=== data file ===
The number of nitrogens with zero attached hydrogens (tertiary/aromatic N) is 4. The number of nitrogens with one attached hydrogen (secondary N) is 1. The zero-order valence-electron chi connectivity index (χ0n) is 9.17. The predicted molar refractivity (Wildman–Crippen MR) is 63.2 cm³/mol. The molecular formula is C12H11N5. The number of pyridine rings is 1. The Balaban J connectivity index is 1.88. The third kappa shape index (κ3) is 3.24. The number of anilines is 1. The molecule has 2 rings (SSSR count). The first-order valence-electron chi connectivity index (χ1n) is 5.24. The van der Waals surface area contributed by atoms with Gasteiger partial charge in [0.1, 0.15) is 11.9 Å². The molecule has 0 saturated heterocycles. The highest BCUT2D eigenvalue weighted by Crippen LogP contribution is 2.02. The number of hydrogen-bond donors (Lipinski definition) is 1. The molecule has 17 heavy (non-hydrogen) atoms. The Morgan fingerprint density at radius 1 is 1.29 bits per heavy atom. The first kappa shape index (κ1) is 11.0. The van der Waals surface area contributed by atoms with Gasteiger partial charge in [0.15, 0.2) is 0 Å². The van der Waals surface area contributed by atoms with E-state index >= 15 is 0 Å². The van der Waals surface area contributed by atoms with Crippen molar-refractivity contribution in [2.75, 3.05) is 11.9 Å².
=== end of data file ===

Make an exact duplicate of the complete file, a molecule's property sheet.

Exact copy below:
The number of nitrogens with zero attached hydrogens (tertiary/aromatic N) is 4. The number of nitrogens with one attached hydrogen (secondary N) is 1. The zero-order valence-electron chi connectivity index (χ0n) is 9.17. The predicted molar refractivity (Wildman–Crippen MR) is 63.2 cm³/mol. The molecular formula is C12H11N5. The number of pyridine rings is 1. The Balaban J connectivity index is 1.88. The third kappa shape index (κ3) is 3.24. The number of anilines is 1. The molecule has 2 rings (SSSR count). The first-order valence-electron chi connectivity index (χ1n) is 5.24. The van der Waals surface area contributed by atoms with Gasteiger partial charge in [0.1, 0.15) is 11.9 Å². The molecule has 0 saturated heterocycles. The highest BCUT2D eigenvalue weighted by Crippen LogP contribution is 2.02. The number of hydrogen-bond donors (Lipinski definition) is 1. The molecule has 17 heavy (non-hydrogen) atoms. The Morgan fingerprint density at radius 1 is 1.29 bits per heavy atom. The first kappa shape index (κ1) is 11.0. The van der Waals surface area contributed by atoms with Gasteiger partial charge in [0.15, 0.2) is 0 Å². The van der Waals surface area contributed by atoms with E-state index >= 15 is 0 Å². The van der Waals surface area contributed by atoms with Crippen molar-refractivity contribution in [2.75, 3.05) is 11.9 Å².